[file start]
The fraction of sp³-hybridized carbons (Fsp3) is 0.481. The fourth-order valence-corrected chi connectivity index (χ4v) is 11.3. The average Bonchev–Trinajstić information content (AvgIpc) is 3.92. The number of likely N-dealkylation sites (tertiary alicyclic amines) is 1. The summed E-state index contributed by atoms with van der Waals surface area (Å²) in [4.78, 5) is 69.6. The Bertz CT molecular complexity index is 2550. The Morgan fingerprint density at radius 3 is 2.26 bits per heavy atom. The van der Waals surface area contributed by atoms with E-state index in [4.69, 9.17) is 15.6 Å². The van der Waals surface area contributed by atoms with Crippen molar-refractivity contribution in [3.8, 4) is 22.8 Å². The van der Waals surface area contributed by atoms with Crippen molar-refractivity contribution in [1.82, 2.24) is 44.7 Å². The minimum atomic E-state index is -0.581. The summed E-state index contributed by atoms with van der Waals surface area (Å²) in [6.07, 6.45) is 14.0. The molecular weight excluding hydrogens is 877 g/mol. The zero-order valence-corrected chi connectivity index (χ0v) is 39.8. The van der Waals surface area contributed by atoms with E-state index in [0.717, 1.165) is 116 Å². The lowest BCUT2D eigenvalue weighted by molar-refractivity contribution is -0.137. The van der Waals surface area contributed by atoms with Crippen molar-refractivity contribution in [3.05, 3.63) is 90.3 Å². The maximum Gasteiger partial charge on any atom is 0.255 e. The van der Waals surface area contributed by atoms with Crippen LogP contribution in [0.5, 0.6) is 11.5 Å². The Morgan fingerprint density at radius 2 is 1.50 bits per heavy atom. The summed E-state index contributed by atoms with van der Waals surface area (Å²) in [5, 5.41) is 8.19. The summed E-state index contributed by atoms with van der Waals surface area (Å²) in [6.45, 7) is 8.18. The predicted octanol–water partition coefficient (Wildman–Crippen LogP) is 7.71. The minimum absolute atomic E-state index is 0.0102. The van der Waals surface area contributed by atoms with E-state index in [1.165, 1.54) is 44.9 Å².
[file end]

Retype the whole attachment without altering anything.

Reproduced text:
The fraction of sp³-hybridized carbons (Fsp3) is 0.481. The fourth-order valence-corrected chi connectivity index (χ4v) is 11.3. The average Bonchev–Trinajstić information content (AvgIpc) is 3.92. The number of likely N-dealkylation sites (tertiary alicyclic amines) is 1. The summed E-state index contributed by atoms with van der Waals surface area (Å²) in [4.78, 5) is 69.6. The Bertz CT molecular complexity index is 2550. The Morgan fingerprint density at radius 3 is 2.26 bits per heavy atom. The van der Waals surface area contributed by atoms with E-state index in [4.69, 9.17) is 15.6 Å². The van der Waals surface area contributed by atoms with Crippen molar-refractivity contribution in [3.8, 4) is 22.8 Å². The van der Waals surface area contributed by atoms with Crippen molar-refractivity contribution in [1.82, 2.24) is 44.7 Å². The minimum atomic E-state index is -0.581. The summed E-state index contributed by atoms with van der Waals surface area (Å²) in [6.07, 6.45) is 14.0. The molecular weight excluding hydrogens is 877 g/mol. The zero-order valence-corrected chi connectivity index (χ0v) is 39.8. The van der Waals surface area contributed by atoms with E-state index in [0.717, 1.165) is 116 Å². The lowest BCUT2D eigenvalue weighted by molar-refractivity contribution is -0.137. The van der Waals surface area contributed by atoms with Crippen molar-refractivity contribution in [3.05, 3.63) is 90.3 Å². The maximum Gasteiger partial charge on any atom is 0.255 e. The van der Waals surface area contributed by atoms with Crippen LogP contribution in [0.5, 0.6) is 11.5 Å². The Morgan fingerprint density at radius 2 is 1.50 bits per heavy atom. The summed E-state index contributed by atoms with van der Waals surface area (Å²) in [5, 5.41) is 8.19. The summed E-state index contributed by atoms with van der Waals surface area (Å²) in [6.45, 7) is 8.18. The predicted octanol–water partition coefficient (Wildman–Crippen LogP) is 7.71. The minimum absolute atomic E-state index is 0.0102. The van der Waals surface area contributed by atoms with E-state index in [1.165, 1.54) is 44.9 Å².